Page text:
Moon bashes gay rights for church votes
Democratic United Party (DUP) candidate Moon Jae-in promotes himself as a champion of diversity and laments how discrimination against minorities supposedly accelerated under the conservative Lee Myung-bak government.
But in an off-the-radar move, the self-styled pro-human-rights presidential candidate has veered off the path, pledging his full commitment toward preventing same-sex marriages from being legalized in Korea, a blatant bid to curry favor with the country’s powerful Christian groups.
In doing so, he has taken an issue that had yet to come up on the campaign trail and raised a question about his “people come first” slogan: do the people come first only if they heterosexual, or when the time is politically convenient?
This represented a flip-flop from his earlier position in which he recognized same-sex unions as among the ''new types of families’’ appearing in Korean society and promised to provide gay rights groups with ''institutional alternatives.’’
''The DUP deeply identifies with the Christian community, which has been opposing legalizing homosexual relationships and marriages. We accept the proposals of the Korean Christian Public Policies Council and promise to invest every effort to prevent laws permitting homosexual relations and marriages,’’ DUP representative Kim Jin-pyo said in a news conference Thursday.
The DUP’s position on sexual minorities is now as weaselly as a political stance can be.
The party now apparently agrees with church leaders that homosexuality threatens to ''destruct’’ the foundations of family and society. While they stress that their commitment to protect gay people from social discrimination hasn’t been compromised, they claim it is equally important to preserve the ''freedom’’ to say homosexuality is ''wrong,’’ rather than ''different.’’
In the grand scheme of the elections, same-sex marriage is barely on the political radar and rights advocates say they have not been pushing the matter due to lack of interest. But the shift in stance indicates a calculation that the fringe status of the issue may shield him from criticism. If a tree falls in the woods and no one is around to hear it, they believe, it won’t make a sound.
It was just earlier this week when Moon speechified about protecting the rights of social minorities and promised to establish a comprehensive anti-discrimination law to ensure all people are dealt with equally on employment, consumer transactions and political participation regardless of sex, ethnicity and religious and political opinions.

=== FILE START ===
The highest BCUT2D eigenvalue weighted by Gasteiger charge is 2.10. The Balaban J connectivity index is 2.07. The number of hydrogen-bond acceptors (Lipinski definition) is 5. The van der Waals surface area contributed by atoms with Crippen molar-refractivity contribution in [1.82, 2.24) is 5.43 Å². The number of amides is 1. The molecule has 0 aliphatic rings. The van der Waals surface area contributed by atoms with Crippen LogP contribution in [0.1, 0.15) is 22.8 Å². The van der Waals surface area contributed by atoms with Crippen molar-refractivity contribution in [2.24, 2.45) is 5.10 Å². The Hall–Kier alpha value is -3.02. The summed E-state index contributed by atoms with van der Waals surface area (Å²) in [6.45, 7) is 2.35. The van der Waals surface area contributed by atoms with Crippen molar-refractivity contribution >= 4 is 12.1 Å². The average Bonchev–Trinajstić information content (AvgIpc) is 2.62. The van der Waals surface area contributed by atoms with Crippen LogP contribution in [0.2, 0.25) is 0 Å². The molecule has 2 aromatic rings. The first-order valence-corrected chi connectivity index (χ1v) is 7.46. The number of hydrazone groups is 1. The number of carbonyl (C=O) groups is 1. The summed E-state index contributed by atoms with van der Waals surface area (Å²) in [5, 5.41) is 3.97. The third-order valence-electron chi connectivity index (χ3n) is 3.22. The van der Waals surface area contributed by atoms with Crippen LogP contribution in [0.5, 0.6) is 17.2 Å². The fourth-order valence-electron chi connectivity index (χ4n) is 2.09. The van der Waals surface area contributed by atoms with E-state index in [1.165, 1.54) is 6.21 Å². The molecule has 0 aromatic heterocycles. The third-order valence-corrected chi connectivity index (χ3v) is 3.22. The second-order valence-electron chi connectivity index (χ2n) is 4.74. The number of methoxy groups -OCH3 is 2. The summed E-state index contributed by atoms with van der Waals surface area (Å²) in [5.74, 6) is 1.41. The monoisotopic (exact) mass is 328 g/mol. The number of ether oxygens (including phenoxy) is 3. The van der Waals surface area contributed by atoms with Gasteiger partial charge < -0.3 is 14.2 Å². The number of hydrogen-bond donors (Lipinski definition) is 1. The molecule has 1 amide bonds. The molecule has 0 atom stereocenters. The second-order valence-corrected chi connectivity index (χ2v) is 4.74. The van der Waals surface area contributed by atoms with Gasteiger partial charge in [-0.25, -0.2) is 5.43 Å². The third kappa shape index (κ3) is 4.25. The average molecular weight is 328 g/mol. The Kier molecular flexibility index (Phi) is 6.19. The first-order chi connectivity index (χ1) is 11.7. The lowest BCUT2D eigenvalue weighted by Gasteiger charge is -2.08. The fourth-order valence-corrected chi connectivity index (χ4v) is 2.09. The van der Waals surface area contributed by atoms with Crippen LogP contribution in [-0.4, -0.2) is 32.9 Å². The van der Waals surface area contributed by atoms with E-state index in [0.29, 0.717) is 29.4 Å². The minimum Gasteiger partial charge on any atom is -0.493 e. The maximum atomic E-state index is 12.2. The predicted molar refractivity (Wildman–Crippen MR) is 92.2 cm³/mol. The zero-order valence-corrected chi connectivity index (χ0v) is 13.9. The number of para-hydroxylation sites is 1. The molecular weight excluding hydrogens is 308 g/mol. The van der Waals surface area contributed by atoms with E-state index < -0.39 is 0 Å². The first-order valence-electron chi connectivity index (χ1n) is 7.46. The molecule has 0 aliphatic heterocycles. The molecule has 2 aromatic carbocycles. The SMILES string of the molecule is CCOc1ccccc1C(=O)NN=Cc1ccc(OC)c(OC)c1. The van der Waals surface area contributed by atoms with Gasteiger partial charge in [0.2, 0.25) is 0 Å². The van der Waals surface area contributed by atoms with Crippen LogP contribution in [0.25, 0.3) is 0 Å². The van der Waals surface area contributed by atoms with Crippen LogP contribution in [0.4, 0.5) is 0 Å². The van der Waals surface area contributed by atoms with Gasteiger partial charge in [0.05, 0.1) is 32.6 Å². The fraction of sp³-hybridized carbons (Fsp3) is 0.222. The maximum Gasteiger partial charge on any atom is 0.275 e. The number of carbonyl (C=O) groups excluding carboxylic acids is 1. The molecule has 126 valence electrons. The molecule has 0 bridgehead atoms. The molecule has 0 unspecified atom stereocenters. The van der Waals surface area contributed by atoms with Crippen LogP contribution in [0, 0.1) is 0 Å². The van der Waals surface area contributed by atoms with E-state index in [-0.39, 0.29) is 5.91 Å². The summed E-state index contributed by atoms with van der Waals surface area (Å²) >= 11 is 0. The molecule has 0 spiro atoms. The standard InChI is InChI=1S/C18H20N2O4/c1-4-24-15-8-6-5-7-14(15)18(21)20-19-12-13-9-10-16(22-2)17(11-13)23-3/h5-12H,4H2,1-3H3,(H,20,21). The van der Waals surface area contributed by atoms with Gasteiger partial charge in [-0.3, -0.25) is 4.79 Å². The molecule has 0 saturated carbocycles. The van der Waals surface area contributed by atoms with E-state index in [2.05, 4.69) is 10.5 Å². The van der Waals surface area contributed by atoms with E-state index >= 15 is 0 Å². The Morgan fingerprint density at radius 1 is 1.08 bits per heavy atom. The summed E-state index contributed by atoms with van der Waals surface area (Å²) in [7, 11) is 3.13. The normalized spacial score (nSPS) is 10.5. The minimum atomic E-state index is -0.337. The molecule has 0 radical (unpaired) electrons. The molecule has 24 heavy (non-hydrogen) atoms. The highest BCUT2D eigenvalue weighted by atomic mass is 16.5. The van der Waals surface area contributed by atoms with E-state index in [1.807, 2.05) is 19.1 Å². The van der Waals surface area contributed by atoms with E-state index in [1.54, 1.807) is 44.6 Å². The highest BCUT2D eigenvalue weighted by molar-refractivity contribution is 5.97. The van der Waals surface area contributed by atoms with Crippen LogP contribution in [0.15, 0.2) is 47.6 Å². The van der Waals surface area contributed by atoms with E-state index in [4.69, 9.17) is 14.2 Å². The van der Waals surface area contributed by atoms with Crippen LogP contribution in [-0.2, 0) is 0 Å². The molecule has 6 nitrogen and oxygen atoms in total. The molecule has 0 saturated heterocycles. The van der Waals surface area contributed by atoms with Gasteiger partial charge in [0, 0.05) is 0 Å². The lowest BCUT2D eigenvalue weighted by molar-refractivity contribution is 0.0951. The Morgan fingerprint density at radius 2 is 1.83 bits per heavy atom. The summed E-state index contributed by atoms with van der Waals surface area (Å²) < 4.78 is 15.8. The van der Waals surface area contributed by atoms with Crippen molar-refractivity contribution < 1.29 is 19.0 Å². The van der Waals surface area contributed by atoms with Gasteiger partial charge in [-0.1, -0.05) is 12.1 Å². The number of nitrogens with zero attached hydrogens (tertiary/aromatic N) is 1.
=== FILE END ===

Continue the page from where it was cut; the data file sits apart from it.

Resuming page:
The announcement is now looking awkward after the DUP promised Christian groups it wouldn’t be backing anti-discrimination legislation for gay people ''under any circumstances.’’
''Moon basically defended the prejudice and hate thrown toward gay people, because he was so worried about angering Christians. It’s not like we have been campaigning vigorously for legalizing same-sex marriages in this country anyway at this time. It’s strange that he felt the urgency to come and said his party will never support that,’’ said Hahn Chae-yoon, president of the civic group Korean Sexual-Minority Culture and Rights Center.
''Moon is a presidential candidate who chose the slogan that 'people come first.’ And he is now letting politics shape his definition of who should be regarded as people.’’
Kwon Hyeok-gi, an official at Moon’s presidential camp, was defensive, claiming it would be an exaggeration to say that the DUP nominee was shifting positions on issues related to the rights of gay people.
''The issue of allowing same-sex marriages is only a small part of a big body that is protecting the rights of gay people. It will be hard to use that to color the whole picture. It would be hard to say that there has been a change in our stance,’’ he said.
Of course, there wasn’t a snowball’s chance in hell that Moon would risk incurring the electoral wrath of Korea’s social conservative Christian community by announcing that he favors legalizing gay marriages in the nation. That would be political suicide.
Still, Moon, a former human rights lawyer, feeling the urgency to come out and announce he won’t be touching homosexual rights with a barge pole was cowardly and self-contradictory. Comprehensive anti-discrimination would be anything but if gay people are left out.
Besides, being gay is a lifestyle choice in this country that remains beyond the realm of the law. Moon speechifying against hypothetical laws in support of homosexuality when no laws exist in reality just fuels the hate talk.
Regardless of the anger he triggered from gay rights advocates such as Han, Moon perhaps he will continue to tout himself as a backer of the socially disadvantaged.
This is a convenient angle for him considering that his opponent is Park Geun-hye, daughter of late military strongman Park Chung-hee, whose legacy as a successful economic strategist is marred by a bloody record of civilian suppression. However, his precarious position on his high horse is looking increasingly shaky after his pathetic attempt to exchange his principles for votes.